Notably, the MAC processing or execution pipelines may be organized from or disposed on one or more integrated circuits. In one embodiment, the integrated circuit is a discrete field programmable gate array (FPGA) or embedded FPGA (herein after collectively “FPGA” unless indicated otherwise). Briefly, an FPGA is an integrated circuit that is configured and/or reconfigured (hereinafter, unless stated otherwise, collectively “configured” or the like (e.g., “configure” and “configurable”)) by a user, operator, customer and/or designer before and/or after manufacture. The FPGA may include programmable logic components (often called “logic cells”, “configurable logic blocks” (CLBs), “logic array blocks” (LABs), or “logic tiles”—hereinafter collectively “logic tiles”)).

In one embodiment of the present inventions, one or more (or all) logic tiles of an FPGA includes a plurality of multiplier-accumulator circuits to implement multiply and accumulate operations, for example, in a pipelining manner. The control/configure circuitry may be included in or may include a switch interconnect network in the logic tiles. The switch interconnect network may be configured as a hierarchical and/or mesh interconnect network. The logic tiles may include data storage elements associated with the switch interconnect network, input pins and/or look-up tables (LUTs) that, when programmed, determine the configuration and/or operation of the switches/multiplexers and, among other things, the communication between circuitry (e.g., logic components) within a logic tile (including the MAC circuits and/or MAC processing pipelines) and/or between circuitry of multiple logic tiles (e.g., between MAC circuits and/or MAC processing pipelines of a plurality of logic tiles).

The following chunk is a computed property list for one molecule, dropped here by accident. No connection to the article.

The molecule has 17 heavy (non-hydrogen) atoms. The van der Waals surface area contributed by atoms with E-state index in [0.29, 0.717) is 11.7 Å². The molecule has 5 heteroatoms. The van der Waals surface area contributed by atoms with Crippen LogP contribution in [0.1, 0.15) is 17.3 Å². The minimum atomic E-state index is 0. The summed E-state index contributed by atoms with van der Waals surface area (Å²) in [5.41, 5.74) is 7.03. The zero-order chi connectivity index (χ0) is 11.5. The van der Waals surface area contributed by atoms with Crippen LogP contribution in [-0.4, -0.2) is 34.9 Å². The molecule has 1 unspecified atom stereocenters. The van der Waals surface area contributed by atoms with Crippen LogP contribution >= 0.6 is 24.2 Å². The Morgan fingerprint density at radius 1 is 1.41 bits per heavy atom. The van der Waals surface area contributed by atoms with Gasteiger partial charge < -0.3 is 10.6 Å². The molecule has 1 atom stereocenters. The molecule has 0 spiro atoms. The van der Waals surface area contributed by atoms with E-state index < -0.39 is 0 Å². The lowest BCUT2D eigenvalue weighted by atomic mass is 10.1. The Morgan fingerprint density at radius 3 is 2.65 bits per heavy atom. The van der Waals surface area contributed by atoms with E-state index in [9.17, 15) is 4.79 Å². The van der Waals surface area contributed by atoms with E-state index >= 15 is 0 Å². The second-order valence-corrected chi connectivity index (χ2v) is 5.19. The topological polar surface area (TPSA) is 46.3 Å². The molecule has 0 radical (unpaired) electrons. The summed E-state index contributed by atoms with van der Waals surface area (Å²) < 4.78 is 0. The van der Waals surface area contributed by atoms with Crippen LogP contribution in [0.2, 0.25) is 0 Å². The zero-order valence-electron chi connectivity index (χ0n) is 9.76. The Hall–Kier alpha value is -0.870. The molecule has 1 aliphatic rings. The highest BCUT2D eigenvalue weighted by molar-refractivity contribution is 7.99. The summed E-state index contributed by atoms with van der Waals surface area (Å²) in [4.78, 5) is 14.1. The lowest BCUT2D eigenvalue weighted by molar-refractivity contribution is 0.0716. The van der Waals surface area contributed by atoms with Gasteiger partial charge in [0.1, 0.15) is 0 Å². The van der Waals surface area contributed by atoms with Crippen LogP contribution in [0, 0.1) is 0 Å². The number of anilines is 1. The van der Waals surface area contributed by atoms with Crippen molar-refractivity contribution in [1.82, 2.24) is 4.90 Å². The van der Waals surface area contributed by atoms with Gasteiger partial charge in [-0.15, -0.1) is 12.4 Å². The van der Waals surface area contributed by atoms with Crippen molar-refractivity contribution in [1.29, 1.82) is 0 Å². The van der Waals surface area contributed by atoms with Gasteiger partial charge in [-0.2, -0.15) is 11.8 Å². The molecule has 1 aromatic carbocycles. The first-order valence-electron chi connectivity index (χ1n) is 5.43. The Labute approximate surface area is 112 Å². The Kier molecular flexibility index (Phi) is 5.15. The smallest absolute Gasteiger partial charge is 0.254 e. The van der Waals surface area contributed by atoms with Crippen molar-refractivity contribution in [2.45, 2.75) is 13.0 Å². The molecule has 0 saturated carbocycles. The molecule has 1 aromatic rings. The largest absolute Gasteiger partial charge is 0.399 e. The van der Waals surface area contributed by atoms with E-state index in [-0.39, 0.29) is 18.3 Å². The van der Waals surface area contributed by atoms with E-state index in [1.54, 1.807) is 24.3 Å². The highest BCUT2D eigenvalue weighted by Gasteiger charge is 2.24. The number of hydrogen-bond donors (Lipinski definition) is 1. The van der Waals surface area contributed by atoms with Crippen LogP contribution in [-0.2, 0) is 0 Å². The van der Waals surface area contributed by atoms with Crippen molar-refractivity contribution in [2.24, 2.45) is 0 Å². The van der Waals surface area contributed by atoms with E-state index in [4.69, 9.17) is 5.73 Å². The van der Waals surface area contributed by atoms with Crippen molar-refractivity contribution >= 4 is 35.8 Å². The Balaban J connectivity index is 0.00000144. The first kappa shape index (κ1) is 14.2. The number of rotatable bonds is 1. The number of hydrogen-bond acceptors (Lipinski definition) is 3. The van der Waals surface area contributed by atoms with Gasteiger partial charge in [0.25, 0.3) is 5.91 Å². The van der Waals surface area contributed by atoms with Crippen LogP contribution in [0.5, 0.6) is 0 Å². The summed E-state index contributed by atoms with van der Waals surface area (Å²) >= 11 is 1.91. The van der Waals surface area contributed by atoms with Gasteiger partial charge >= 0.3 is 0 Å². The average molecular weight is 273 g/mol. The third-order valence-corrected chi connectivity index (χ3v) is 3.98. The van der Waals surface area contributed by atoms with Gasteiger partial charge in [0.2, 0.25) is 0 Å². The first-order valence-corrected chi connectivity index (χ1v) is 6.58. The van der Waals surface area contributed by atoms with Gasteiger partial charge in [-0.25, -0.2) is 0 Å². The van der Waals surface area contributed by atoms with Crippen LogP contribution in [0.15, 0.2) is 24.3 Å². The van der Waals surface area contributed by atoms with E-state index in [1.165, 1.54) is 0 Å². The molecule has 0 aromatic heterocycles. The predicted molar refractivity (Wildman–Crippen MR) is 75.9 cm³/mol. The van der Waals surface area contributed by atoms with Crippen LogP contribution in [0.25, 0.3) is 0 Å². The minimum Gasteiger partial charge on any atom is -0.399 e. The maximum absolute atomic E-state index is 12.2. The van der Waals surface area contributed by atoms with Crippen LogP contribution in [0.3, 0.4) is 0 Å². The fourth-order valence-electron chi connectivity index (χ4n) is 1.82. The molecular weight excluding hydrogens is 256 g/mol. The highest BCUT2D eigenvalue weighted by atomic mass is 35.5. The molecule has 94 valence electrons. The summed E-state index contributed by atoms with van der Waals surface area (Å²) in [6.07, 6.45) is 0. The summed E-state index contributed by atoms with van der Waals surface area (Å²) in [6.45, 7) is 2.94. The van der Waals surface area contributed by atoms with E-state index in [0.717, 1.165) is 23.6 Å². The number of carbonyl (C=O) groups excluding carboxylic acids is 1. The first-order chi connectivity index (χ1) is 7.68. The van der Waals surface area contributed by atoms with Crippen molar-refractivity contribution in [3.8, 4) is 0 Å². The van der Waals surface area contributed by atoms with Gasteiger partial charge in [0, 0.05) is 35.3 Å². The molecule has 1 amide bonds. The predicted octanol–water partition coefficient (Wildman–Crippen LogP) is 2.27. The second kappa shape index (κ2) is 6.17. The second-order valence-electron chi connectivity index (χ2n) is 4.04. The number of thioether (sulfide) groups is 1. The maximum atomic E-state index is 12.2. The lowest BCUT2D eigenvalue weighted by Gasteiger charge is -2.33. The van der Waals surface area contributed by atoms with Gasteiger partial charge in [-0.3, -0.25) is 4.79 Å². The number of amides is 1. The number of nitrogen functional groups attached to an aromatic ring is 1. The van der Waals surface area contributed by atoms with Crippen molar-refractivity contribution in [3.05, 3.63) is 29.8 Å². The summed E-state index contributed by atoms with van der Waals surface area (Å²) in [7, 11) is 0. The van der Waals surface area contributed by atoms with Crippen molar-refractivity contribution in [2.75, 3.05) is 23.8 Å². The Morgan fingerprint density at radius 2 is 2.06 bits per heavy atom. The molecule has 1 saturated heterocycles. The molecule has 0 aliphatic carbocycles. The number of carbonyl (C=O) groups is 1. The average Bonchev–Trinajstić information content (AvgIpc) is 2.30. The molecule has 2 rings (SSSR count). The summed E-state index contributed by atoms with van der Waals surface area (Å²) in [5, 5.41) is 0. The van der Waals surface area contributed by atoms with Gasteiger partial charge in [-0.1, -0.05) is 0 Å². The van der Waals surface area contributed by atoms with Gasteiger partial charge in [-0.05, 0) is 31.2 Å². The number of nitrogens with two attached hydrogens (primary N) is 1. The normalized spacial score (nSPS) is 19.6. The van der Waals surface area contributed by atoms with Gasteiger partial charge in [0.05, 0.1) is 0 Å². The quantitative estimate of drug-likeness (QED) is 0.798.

In one embodiment, the switch interconnect network may provide a connection to/from logic circuitry of the associated logic tile or a different logic tile to/from multiplier-accumulator circuits (individually) of the multiplier-accumulator circuits of the processing or execution pipelines. In this way, MAC circuits and/or MAC processing pipelines of a plurality of logic tiles may be employed, for example, concurrently, to processes related data (e.g., related image data). Indeed, such connections may be configurable and/or re-configurable—for example, in situ (i.e., during normal operation of the integrated circuit) and/or at or during power-up, start-up, initialization, re-initialization, configuration, re-configuration or the like. In one embodiment, the switch interconnect network may employ one or more embodiments, features and/or aspects of the interconnect network described and/or illustrated in the '345 and '306 applications. Moreover, the switch interconnect network may interface with and/or include one or more embodiments, features and/or aspects of the interface connector described and/or illustrated in the '345 and '306 applications (See, e.g., FIGS. 7A-7C of the '345 application; notably, certain details of the NLINK circuits described and illustrated herein may correlate to circuitry described and/or illustrated in the '345 and '306 applications which is referred to as NLINX (e.g., NLINX conductors, NLINX interface, NLINX interface connector, etc.)). As mentioned above, the '345 and '306 applications are hereby incorporated by reference herein in their entirety.